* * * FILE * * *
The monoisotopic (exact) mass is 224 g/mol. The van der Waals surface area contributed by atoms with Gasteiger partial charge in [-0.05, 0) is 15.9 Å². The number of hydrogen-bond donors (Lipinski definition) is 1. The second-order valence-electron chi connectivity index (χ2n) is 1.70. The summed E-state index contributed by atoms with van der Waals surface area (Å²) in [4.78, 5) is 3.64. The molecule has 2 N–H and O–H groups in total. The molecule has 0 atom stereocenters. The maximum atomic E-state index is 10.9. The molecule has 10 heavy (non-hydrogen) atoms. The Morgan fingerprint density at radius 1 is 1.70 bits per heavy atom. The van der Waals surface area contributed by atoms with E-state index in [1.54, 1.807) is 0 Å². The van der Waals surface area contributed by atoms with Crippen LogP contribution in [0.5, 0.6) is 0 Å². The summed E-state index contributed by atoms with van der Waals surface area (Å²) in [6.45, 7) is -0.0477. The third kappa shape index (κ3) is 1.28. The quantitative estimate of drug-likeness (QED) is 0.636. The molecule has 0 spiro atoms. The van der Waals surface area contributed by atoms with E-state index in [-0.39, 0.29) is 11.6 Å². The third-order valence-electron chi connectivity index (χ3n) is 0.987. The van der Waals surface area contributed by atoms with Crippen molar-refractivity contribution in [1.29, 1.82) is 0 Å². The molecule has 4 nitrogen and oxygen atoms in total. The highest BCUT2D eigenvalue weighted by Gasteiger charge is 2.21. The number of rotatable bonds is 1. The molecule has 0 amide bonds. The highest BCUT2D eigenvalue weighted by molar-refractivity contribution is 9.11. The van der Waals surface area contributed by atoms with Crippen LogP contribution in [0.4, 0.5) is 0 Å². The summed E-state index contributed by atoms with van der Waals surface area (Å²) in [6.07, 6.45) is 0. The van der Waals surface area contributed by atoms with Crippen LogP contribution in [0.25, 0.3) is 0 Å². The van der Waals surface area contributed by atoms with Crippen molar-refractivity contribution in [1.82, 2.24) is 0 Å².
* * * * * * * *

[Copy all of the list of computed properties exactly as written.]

The monoisotopic (exact) mass is 224 g/mol. The van der Waals surface area contributed by atoms with Gasteiger partial charge in [-0.05, 0) is 15.9 Å². The number of hydrogen-bond donors (Lipinski definition) is 1. The second-order valence-electron chi connectivity index (χ2n) is 1.70. The summed E-state index contributed by atoms with van der Waals surface area (Å²) in [4.78, 5) is 3.64. The molecule has 2 N–H and O–H groups in total. The molecule has 0 atom stereocenters. The maximum atomic E-state index is 10.9. The molecule has 10 heavy (non-hydrogen) atoms. The Morgan fingerprint density at radius 1 is 1.70 bits per heavy atom. The van der Waals surface area contributed by atoms with E-state index in [1.54, 1.807) is 0 Å². The van der Waals surface area contributed by atoms with Crippen LogP contribution in [0.5, 0.6) is 0 Å². The summed E-state index contributed by atoms with van der Waals surface area (Å²) in [6.45, 7) is -0.0477. The third kappa shape index (κ3) is 1.28. The quantitative estimate of drug-likeness (QED) is 0.636. The molecule has 0 spiro atoms. The van der Waals surface area contributed by atoms with E-state index in [-0.39, 0.29) is 11.6 Å². The third-order valence-electron chi connectivity index (χ3n) is 0.987. The van der Waals surface area contributed by atoms with Crippen molar-refractivity contribution in [1.29, 1.82) is 0 Å². The molecule has 4 nitrogen and oxygen atoms in total. The highest BCUT2D eigenvalue weighted by Gasteiger charge is 2.21. The number of rotatable bonds is 1. The molecule has 0 amide bonds. The highest BCUT2D eigenvalue weighted by molar-refractivity contribution is 9.11. The van der Waals surface area contributed by atoms with Crippen LogP contribution in [0.4, 0.5) is 0 Å². The summed E-state index contributed by atoms with van der Waals surface area (Å²) in [6.07, 6.45) is 0. The van der Waals surface area contributed by atoms with Crippen LogP contribution in [0.25, 0.3) is 0 Å². The van der Waals surface area contributed by atoms with Crippen molar-refractivity contribution in [1.82, 2.24) is 0 Å².